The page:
Sunday, August 27, 2006

RPM Backstamp on Antique Porcelain and China

I have another update to the RPM porcelain mark, this is in our new Antiques and Collectibles Information Center. Hopefully this update will take care of any questions that should crop up about this backstamp.

It does indicate that one needs to closely evaluate the antique china piece in order to determine when it could have been created.

An old piece of china will show signs of wear whether it is utensil marks on the surface from years of eating from it or rough places on the rim from a plate hanger from being on display. The underside will also show signs of wear. Whereas a new piece will not have these age spots. You might have to get a magnifying glass out to really study the piece.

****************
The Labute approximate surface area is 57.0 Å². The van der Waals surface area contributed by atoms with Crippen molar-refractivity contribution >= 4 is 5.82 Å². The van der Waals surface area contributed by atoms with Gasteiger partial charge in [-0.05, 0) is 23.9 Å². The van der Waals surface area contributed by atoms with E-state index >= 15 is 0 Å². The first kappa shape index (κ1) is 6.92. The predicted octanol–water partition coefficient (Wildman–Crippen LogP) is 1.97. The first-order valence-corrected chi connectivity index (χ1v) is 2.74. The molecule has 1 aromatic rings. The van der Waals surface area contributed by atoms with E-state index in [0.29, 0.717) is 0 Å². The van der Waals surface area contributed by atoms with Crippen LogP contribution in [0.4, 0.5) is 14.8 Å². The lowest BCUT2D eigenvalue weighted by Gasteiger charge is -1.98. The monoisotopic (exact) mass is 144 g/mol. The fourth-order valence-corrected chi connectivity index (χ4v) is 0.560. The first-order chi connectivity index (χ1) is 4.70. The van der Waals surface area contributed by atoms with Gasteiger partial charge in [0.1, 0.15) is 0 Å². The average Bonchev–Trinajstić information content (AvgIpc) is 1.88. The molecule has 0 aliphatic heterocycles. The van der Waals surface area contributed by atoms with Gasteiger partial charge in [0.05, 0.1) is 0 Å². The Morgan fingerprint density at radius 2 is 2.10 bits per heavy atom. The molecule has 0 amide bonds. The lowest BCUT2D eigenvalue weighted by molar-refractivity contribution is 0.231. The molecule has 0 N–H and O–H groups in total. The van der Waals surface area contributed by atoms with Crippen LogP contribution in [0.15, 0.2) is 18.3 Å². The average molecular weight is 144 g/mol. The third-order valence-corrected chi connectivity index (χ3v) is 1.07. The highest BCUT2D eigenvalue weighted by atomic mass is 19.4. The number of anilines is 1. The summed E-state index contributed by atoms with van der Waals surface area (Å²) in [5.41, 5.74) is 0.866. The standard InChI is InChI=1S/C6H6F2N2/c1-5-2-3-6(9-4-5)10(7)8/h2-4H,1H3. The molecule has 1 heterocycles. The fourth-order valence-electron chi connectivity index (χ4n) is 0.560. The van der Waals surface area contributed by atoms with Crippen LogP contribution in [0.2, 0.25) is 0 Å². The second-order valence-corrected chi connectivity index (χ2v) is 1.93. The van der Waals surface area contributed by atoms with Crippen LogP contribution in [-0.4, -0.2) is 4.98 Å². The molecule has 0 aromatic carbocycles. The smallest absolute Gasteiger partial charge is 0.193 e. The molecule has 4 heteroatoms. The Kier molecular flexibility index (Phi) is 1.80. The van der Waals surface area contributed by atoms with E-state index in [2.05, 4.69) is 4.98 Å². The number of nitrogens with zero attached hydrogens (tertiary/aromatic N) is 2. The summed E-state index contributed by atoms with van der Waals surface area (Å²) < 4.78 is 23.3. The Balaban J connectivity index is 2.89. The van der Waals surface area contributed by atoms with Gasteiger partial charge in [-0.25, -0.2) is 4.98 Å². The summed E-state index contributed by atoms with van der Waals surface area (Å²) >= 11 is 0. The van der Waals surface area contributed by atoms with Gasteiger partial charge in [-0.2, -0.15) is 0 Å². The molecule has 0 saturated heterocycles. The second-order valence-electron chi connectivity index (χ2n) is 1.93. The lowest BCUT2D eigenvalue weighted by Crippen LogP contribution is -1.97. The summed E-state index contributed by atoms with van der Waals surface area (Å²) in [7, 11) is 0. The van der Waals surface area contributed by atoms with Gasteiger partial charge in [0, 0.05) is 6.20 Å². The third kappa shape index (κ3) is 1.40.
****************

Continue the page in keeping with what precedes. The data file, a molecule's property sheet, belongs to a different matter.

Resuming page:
1 comment:

John Hogan said...

Like your website!

I especially like your endeavor to always update information. In addition, I enjoy reading some of your articles.

As antique dealers of any standing and reputation, we are always trying to maintain perfection to the best of our ability. Such perfection demonstrates itself in how we present our products. Namely photographs that illustrate reasonable clarity of the object we are trying to sell. In addition, the accuracy of product description and research of manufacturer is of strategic importance.

Lastly comes the sales pitch. Captivating the heart of the buyer with an honest approach of how and why he or she can fit this article into his or her daily living whether it is a piece of glass, jewelry, porcelain, silver or otherwise will be evident throughout ones overall presentation of the product.

I personally believe an honest approach about the product will be detected quite readily by a potential buyer and this is what eventually gives that seller the power of sale.